May 16, 1997 Halifax Herald
Potpourri: politicians, parties, perspective
Potpourri: politicians, parties, perspective
FORMER Premier John Buchanan has been castigated at least 100,000 times by critics for the hugh debt his administration saddled the province with. Granted, the debt did increase bigtime under his rule; however, I can't help but wonder why his critics don't ask themselves these simple questions, before castigating only him:
1. At election times, was he running against himself? He wasn't. He ran against Liberals and NDPers whose extravagant promises and plans were just as fiscally irresponsible as those of the Tories. 2. Shouldn't the two opposition Parties have been crying wolf? They weren't. 3. Who elected him? We did, because we liked what he offered.
Also, critics should keep in mind that Nova Scotia was not the only jurisdiction awash in red ink during this period. The entire country was. Senior governments of all political stripes were spending so recklessly that the rating agencies, which set interest rates for public borrowing, were threatening to lower the boom on all. During these years, federalists, socialists, separatists, etc., were all spending money as if there were no tomorrow.
PEOPLE who praise the Liberals for initiating plans to bring Nova Scotia's deficit under control should remember that it was Don Cameron's Tory government which first started such reforms, not the Liberals.
Besides reducing the deficit, Cameron intended to reform other aspects of government and initiate measures which would have prevented the level of pork-barrelling we see today.
Too bad he didn't have a chance to fulfil his promise.
HAS John Charest blown his slim chance to become prime minister? I suspect so.
In order to have made his party a plausible alternative to what we now have, Charest needed to kick off his campaign by apologising for the part he played in the way Mulroony's government arrogantly and undemocratically imposed the GST. He should have followed this up by committing to enact reforms which would have democratized the system and prevented future governments from ignoring the wishes of the people.
If this had been done, his fortunes might have taken off. However, it was not; instead what he is offering is not much more than what we presently have - albeit with different wrappings.
Another factor comes into play when assessing federal Tory fortunes. Many of the country's electorate, probably the vast majority, view all political parties as untrustworthy. Thus, when it comes to electing governments the evil-we-know approach is often engaged.
It appears that many Canadians are using this philosophy when weighing the worth of the alternatives to the federal Liberals.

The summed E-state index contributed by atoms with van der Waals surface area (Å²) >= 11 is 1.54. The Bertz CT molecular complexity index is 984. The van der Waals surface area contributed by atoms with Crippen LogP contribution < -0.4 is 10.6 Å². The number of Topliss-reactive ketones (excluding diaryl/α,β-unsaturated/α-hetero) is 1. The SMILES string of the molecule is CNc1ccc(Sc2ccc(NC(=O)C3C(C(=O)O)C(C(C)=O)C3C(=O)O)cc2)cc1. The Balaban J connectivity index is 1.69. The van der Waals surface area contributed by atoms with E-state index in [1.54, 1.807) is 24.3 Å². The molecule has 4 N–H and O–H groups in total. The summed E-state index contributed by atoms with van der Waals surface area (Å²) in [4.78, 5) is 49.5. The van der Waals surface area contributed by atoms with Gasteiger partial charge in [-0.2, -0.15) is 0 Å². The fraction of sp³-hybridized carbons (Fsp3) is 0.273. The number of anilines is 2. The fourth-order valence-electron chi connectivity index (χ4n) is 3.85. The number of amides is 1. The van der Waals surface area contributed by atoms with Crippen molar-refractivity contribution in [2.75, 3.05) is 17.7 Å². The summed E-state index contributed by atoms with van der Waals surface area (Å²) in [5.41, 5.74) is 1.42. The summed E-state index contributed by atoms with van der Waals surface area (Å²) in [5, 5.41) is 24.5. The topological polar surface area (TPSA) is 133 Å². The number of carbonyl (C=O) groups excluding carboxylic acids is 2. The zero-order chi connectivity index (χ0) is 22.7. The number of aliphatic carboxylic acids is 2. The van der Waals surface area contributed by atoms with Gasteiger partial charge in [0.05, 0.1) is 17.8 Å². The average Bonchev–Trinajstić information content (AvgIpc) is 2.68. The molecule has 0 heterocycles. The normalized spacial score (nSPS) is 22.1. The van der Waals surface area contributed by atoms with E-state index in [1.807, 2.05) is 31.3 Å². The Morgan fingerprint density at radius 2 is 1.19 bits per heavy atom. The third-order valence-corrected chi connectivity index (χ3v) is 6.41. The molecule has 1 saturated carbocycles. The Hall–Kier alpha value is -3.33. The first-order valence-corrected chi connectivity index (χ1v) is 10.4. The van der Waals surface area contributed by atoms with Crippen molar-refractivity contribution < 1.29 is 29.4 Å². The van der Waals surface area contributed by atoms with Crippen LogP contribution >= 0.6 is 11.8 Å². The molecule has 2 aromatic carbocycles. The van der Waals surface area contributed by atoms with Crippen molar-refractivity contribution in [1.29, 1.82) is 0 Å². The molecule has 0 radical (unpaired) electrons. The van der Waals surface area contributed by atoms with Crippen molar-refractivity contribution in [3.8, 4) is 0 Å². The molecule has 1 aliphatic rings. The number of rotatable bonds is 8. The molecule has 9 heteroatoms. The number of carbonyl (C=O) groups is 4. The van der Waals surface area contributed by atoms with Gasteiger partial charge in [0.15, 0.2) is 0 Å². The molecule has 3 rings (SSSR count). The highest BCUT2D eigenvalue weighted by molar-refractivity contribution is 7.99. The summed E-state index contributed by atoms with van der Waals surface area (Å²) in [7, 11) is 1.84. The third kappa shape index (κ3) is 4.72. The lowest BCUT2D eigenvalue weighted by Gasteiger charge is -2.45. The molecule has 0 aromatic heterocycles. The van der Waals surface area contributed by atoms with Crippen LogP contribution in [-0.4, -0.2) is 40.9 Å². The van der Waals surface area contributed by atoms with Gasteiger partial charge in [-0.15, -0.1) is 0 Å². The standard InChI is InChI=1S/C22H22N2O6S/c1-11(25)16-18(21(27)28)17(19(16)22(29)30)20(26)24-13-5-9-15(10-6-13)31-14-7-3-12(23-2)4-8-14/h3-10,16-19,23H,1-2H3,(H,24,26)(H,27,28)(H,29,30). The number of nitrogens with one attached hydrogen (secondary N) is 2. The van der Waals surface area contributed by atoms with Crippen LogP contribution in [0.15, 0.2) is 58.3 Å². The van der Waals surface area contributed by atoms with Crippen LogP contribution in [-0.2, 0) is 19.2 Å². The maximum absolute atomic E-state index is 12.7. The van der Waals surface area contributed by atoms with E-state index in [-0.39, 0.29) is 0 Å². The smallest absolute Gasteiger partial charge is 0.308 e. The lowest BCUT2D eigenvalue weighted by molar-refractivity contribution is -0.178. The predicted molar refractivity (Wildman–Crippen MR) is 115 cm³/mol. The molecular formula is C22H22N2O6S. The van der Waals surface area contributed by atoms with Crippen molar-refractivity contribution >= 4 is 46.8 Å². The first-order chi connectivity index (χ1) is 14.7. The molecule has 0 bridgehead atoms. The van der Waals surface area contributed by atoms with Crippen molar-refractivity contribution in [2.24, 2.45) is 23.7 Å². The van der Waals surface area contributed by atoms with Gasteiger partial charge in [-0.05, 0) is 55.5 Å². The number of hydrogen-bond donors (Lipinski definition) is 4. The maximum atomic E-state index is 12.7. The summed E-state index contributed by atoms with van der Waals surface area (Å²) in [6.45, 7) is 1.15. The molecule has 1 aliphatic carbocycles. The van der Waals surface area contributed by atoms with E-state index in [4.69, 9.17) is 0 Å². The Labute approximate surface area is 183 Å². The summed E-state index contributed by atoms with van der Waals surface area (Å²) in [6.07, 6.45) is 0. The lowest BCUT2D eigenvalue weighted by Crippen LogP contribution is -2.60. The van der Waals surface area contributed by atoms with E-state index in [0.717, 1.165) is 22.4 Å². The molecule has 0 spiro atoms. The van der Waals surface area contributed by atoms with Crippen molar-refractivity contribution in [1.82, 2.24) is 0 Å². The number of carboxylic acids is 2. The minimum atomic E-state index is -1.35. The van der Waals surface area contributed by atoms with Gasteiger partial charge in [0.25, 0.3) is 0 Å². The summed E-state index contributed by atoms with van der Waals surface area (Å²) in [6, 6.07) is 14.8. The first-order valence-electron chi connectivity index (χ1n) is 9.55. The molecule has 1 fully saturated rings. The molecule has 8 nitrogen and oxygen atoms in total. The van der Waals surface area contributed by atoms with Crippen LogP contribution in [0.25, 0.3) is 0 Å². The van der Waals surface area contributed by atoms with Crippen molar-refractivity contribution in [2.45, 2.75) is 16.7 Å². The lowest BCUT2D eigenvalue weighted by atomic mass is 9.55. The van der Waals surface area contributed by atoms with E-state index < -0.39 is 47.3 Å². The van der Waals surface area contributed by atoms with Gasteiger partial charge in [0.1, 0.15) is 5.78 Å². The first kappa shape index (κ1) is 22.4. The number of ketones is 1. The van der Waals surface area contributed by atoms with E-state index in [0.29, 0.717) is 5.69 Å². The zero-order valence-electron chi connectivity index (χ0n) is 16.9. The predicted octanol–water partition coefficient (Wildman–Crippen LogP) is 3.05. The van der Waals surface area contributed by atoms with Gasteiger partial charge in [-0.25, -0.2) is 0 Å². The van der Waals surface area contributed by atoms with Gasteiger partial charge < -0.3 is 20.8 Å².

I BELIEVE the Reform Party has been wrongly branded as the Party of intolerants. The reason that it appears to be one is that its democratic base permits its bigots to openly express personal opinions. Conversely, the reasons why the bigots in the other political parties keep their mouths shut, and mostly don't express publicly the bigotry they harbour within, is that they might get kicked out of the Party, and thus jeopardise undeserved pensions.
Therefore, the allegation that it is filled with bigots is not the reason why I don't support Reform. Itís because I don't like the policy it has for First Nations and the lack of compassion it displays when articulating policies for addressing the needs of the underprivileged and other minorities.
If not for these, as the only Party advocating real democratic reforms, it would have my full support.
BELIEVE it or not, real democracy is actually taking hold in some parts of Canada. A few western provincial governments have taken tentative steps in this direction, by introducing into their political systems a way to recall wayward elected officials, and by mandating that approval by the people in a referendum is needed to raise taxes.
Alberta's Ralph Klien is also moving in this direction.
Letís hope the democratic practices creeping into the system out West creep this way!
A STRANGE thing happened recently. A fellow with - from my perspective - a weird outlook on the way democracy should operate called me up and very forcefully explained that we do, indeed, live in a true democracy.
He backed this up by pointing out that we elect people to lead and to do as they see fit, without consulting us, when governing, between elections.
With this kind of archaic thinking - stemming from being brainwashed into believing that imperialism is wonderful - is it any wonder our political system is archaic?
TONY Blair, the new Prime Minister of England, when told that he and his party were the new masters of England, responded: "We are not the masters. We are the servants of the people; they are the masters, we are here to do their bidding."
With luck, one day, a Prime Minister of Canada will adopt the same stance.
WE now know why there were so many tax increases over the past three and a half years. The Liberals, with winning this election in mind, were building up a war chest to buy our votes.
This kind of crap makes one think that politicians believe the voter is like a silly prostitute who pays the John for his services, or like the nutcase who is thankful for the generosity received when his mugger offers him a handout from his own money!
Daniel N. Paul